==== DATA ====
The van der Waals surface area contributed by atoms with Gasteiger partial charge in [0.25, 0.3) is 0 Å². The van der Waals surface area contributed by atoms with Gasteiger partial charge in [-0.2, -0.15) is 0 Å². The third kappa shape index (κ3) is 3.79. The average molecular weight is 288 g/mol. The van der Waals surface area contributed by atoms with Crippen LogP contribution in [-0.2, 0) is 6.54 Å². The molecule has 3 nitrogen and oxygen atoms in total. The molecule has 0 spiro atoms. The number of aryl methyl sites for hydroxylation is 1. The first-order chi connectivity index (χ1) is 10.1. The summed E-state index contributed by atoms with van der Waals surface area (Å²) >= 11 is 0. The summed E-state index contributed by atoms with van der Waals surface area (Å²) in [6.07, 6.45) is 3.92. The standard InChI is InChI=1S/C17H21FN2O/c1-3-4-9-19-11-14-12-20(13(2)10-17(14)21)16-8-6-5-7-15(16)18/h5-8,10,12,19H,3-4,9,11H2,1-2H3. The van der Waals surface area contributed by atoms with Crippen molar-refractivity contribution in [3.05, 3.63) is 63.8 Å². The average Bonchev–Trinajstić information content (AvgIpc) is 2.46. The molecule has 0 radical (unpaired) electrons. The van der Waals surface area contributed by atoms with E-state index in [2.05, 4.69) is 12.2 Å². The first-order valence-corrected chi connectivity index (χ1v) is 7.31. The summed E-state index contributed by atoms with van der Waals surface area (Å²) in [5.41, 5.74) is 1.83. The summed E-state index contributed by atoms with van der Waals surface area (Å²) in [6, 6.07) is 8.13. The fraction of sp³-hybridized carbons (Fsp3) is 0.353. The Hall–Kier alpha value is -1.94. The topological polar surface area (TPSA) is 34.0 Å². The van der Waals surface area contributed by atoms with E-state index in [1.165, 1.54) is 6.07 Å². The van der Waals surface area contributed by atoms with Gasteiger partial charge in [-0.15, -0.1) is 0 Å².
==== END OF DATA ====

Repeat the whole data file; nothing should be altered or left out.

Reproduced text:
The van der Waals surface area contributed by atoms with Gasteiger partial charge in [0.25, 0.3) is 0 Å². The van der Waals surface area contributed by atoms with Gasteiger partial charge in [-0.2, -0.15) is 0 Å². The third kappa shape index (κ3) is 3.79. The average molecular weight is 288 g/mol. The van der Waals surface area contributed by atoms with Crippen LogP contribution in [-0.2, 0) is 6.54 Å². The molecule has 3 nitrogen and oxygen atoms in total. The molecule has 0 spiro atoms. The number of aryl methyl sites for hydroxylation is 1. The first-order chi connectivity index (χ1) is 10.1. The summed E-state index contributed by atoms with van der Waals surface area (Å²) >= 11 is 0. The summed E-state index contributed by atoms with van der Waals surface area (Å²) in [6.07, 6.45) is 3.92. The standard InChI is InChI=1S/C17H21FN2O/c1-3-4-9-19-11-14-12-20(13(2)10-17(14)21)16-8-6-5-7-15(16)18/h5-8,10,12,19H,3-4,9,11H2,1-2H3. The van der Waals surface area contributed by atoms with Crippen molar-refractivity contribution in [3.05, 3.63) is 63.8 Å². The average Bonchev–Trinajstić information content (AvgIpc) is 2.46. The molecule has 0 radical (unpaired) electrons. The van der Waals surface area contributed by atoms with E-state index in [2.05, 4.69) is 12.2 Å². The first-order valence-corrected chi connectivity index (χ1v) is 7.31. The summed E-state index contributed by atoms with van der Waals surface area (Å²) in [5.41, 5.74) is 1.83. The summed E-state index contributed by atoms with van der Waals surface area (Å²) in [6, 6.07) is 8.13. The fraction of sp³-hybridized carbons (Fsp3) is 0.353. The Hall–Kier alpha value is -1.94. The topological polar surface area (TPSA) is 34.0 Å². The van der Waals surface area contributed by atoms with E-state index in [1.165, 1.54) is 6.07 Å². The van der Waals surface area contributed by atoms with Gasteiger partial charge in [-0.15, -0.1) is 0 Å².